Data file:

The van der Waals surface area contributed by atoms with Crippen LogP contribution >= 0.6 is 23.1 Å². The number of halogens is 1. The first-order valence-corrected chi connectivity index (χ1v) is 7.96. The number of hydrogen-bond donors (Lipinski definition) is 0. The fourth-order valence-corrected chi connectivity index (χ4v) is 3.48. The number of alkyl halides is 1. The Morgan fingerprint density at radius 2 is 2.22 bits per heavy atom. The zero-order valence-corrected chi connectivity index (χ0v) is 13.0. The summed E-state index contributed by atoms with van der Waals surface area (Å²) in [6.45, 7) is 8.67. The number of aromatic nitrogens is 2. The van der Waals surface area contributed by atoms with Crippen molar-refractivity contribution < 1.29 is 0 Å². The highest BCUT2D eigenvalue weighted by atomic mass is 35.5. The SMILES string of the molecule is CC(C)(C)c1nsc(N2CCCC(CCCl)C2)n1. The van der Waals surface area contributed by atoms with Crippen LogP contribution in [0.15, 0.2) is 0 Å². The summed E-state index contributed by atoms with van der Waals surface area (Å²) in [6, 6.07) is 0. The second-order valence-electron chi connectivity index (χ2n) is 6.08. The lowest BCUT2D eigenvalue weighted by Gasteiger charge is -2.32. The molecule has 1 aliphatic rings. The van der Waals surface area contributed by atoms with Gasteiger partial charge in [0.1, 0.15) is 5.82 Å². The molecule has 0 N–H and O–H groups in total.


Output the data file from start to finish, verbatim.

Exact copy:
The van der Waals surface area contributed by atoms with Crippen LogP contribution >= 0.6 is 23.1 Å². The number of halogens is 1. The first-order valence-corrected chi connectivity index (χ1v) is 7.96. The number of hydrogen-bond donors (Lipinski definition) is 0. The fourth-order valence-corrected chi connectivity index (χ4v) is 3.48. The number of alkyl halides is 1. The Morgan fingerprint density at radius 2 is 2.22 bits per heavy atom. The zero-order valence-corrected chi connectivity index (χ0v) is 13.0. The summed E-state index contributed by atoms with van der Waals surface area (Å²) in [6.45, 7) is 8.67. The number of aromatic nitrogens is 2. The van der Waals surface area contributed by atoms with Crippen molar-refractivity contribution < 1.29 is 0 Å². The highest BCUT2D eigenvalue weighted by atomic mass is 35.5. The SMILES string of the molecule is CC(C)(C)c1nsc(N2CCCC(CCCl)C2)n1. The van der Waals surface area contributed by atoms with Crippen LogP contribution in [0.15, 0.2) is 0 Å². The summed E-state index contributed by atoms with van der Waals surface area (Å²) in [6, 6.07) is 0. The second-order valence-electron chi connectivity index (χ2n) is 6.08. The lowest BCUT2D eigenvalue weighted by Gasteiger charge is -2.32. The molecule has 1 aliphatic rings. The van der Waals surface area contributed by atoms with Gasteiger partial charge in [0.1, 0.15) is 5.82 Å². The molecule has 0 N–H and O–H groups in total.